Moine geology of the Ross of Mull. Itinerary A. Eastern limb of the Assapol Synform (1) - an excursion

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From: Strachan, Rob, Friend, Clark, Alsop, Ian, Miller, Suzanne (Editors). A Geological excursion guide to the Moine geology of the Northern Highlands of Scotland.: Edinburgh Geological Society, Glasgow Geological Society in association with NMS Enterprises, 2010.

By Tony Harris

Fig. 1.1 Simplified geology map of the Ross of Mull, showing the localities described in the text.

Excursion 1 Ross of Mull is composed of the following articles:[edit]

Itinerary A - Eastern limb of the Assapol Synform[edit]

Eastern limb of the Assapol Synform (1); access via Scoor House. Total distance is c.7 km from Scoor House and return, taking 6-8 hours.

Follow the A849 from Bunessan towards Pennyghael for about 0.5km and turn right up the very minor road leading southeast towards Scoor House (signposted Scoor 3.5km). The road initially tarmacked, becomes a partly metalled track which is liable to potholes. Public parking is available about 3km from the main road beside the track ((Fig. 1.1); [NM 419 196]), above a graveyard with a ruined church (parking for about eight cars). Coaches should not be used on these roads without local advice. Continue along the track on foot as far as Scoor House [NM 419 191]. Passing the cottage and farm steadings on your right immediately before you reach Scoor House, you will note the low cliff cut into a dolerite sheet. This is a very extensive and persistent intrusion which you will come across on many places on this excursion, because it overlies or underlies much of the eastern part of the Moine inlier.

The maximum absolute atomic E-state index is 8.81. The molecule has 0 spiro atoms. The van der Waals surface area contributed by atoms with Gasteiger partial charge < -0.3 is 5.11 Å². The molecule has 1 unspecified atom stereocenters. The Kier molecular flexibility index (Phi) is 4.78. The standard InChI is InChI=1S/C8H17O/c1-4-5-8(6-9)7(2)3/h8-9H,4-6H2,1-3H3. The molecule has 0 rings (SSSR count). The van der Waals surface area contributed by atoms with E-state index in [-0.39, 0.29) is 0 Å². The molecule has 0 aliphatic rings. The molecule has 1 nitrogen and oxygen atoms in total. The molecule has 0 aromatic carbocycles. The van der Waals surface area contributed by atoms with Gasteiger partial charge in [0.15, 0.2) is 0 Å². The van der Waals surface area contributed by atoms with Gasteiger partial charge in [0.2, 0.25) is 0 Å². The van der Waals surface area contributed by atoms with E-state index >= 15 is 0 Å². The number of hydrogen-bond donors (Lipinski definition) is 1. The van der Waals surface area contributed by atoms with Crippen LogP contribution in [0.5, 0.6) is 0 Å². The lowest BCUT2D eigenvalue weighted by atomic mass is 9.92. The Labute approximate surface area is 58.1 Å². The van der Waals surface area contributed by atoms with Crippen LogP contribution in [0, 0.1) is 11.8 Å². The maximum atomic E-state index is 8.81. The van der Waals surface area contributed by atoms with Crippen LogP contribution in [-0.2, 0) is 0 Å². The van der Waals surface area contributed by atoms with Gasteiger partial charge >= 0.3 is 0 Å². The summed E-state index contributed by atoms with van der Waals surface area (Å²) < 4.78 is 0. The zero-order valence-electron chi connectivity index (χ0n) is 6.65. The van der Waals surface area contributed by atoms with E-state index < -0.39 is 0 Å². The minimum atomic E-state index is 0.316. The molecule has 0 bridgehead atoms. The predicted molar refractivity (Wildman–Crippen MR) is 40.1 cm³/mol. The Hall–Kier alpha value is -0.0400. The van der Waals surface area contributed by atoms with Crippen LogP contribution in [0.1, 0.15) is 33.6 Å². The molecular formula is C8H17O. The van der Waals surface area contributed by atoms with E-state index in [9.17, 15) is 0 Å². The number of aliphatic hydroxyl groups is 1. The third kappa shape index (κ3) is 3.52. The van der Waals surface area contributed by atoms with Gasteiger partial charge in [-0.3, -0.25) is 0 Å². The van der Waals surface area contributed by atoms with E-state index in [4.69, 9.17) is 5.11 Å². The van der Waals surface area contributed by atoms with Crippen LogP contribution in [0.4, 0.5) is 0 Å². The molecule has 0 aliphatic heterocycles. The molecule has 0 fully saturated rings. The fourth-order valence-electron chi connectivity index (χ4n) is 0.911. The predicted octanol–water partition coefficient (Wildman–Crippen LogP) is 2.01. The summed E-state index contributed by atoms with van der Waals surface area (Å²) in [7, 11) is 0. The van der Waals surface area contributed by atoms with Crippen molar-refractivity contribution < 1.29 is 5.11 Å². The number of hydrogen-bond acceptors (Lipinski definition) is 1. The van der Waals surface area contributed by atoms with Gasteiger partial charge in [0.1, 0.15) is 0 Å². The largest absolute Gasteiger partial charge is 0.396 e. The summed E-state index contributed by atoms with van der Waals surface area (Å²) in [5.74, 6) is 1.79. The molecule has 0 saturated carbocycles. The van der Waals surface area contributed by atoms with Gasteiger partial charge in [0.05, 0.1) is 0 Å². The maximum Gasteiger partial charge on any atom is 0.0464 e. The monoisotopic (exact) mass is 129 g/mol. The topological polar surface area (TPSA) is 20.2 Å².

Locality 1.1 - Viewpoint of the regional and local geology (Fig. 1.1). [NM 4268 1931][edit]

Follow the track that leads up the hill from Scoor House for about 300m as far as a gate into a field on the north side of which there is a sheep fank. Cross the field to a gate on the far side leaving the fank to your left. Passing through this gate, leave the track that heads off to the ENE and instead, walk up to the nearby (~100m) smooth glaciated crag from the summit of which [NM 4268 1931] there is a fine view that enables a perspective of the local and regional geology. BGS Sheet 43S and the BGS 1:625,000 North Sheet would be useful to refer to here. Looking to the south and southeast to the other side of the Great Glen Fault, the course of which runs several kilometres offshore, can be seen the low-lying islands of Islay and Colonsay, the latter comprising the enigmatic Colonsay Group rocks of uncertain affinity. In contrast, the island of Jura is dominated by prominent pale mountains of Dalradian Islay Quartzite. Further east on a clear day can be made out the low-lying Garvellach islands underlain by the Dalradian Port Askaig tillites. Looking west over the end of the Ross of Mull, both Coll and Tiree can be seen, both comprising Archaean Lewisian gneisses of the Caledonian foreland. Closer, Iona, itself largely comprising Lewisian gneiss, and probably also part of the foreland, rises up beyond the rocky exposures of the Ross of Mull Granite. To the northwest, the Treshnish Islands and Staffa and to the north and east the trap topography of the Wilderness of Burgh and of the eastern part of the Ross itself, are all formed of Tertiary basalts. These are separated from the Caledonian rocks by the Assapol Fault, the course of which can be easily seen trending west-northwest along the far shore of Loch Assapol. Nearer to hand, the position of the eastern margin of the Ross of Mull Granite can be made out with the help of Sheet 43S where rising ground to the west becomes much more rocky than that to the east, underlain by the Moine.

Locality .1.2 - Upper Shiaba Psammite with cross-bedding and heavy mineral bands [NM 4425 1893][edit]